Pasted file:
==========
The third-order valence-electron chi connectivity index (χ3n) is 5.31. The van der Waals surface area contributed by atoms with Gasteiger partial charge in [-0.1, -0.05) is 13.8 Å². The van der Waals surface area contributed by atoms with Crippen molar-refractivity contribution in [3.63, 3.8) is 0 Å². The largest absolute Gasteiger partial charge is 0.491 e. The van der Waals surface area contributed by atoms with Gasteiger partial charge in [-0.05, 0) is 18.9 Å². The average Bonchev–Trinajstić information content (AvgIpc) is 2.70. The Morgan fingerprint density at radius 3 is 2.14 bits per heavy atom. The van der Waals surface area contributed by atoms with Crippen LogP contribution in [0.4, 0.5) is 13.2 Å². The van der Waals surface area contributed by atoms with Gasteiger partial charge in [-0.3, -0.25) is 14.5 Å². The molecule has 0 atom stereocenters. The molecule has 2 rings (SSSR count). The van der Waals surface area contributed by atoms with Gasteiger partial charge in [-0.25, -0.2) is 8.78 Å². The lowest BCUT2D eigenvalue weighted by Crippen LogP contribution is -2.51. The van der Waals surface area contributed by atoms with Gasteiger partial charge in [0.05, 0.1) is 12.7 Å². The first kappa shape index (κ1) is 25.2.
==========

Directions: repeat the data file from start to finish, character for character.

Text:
The third-order valence-electron chi connectivity index (χ3n) is 5.31. The van der Waals surface area contributed by atoms with Gasteiger partial charge in [-0.1, -0.05) is 13.8 Å². The van der Waals surface area contributed by atoms with Crippen molar-refractivity contribution in [3.63, 3.8) is 0 Å². The largest absolute Gasteiger partial charge is 0.491 e. The van der Waals surface area contributed by atoms with Gasteiger partial charge in [-0.05, 0) is 18.9 Å². The average Bonchev–Trinajstić information content (AvgIpc) is 2.70. The Morgan fingerprint density at radius 3 is 2.14 bits per heavy atom. The van der Waals surface area contributed by atoms with Crippen LogP contribution in [0.4, 0.5) is 13.2 Å². The van der Waals surface area contributed by atoms with Gasteiger partial charge in [-0.3, -0.25) is 14.5 Å². The molecule has 0 atom stereocenters. The molecule has 2 rings (SSSR count). The van der Waals surface area contributed by atoms with Gasteiger partial charge in [-0.25, -0.2) is 8.78 Å². The lowest BCUT2D eigenvalue weighted by Crippen LogP contribution is -2.51. The van der Waals surface area contributed by atoms with Gasteiger partial charge in [0.05, 0.1) is 12.7 Å². The first kappa shape index (κ1) is 25.2.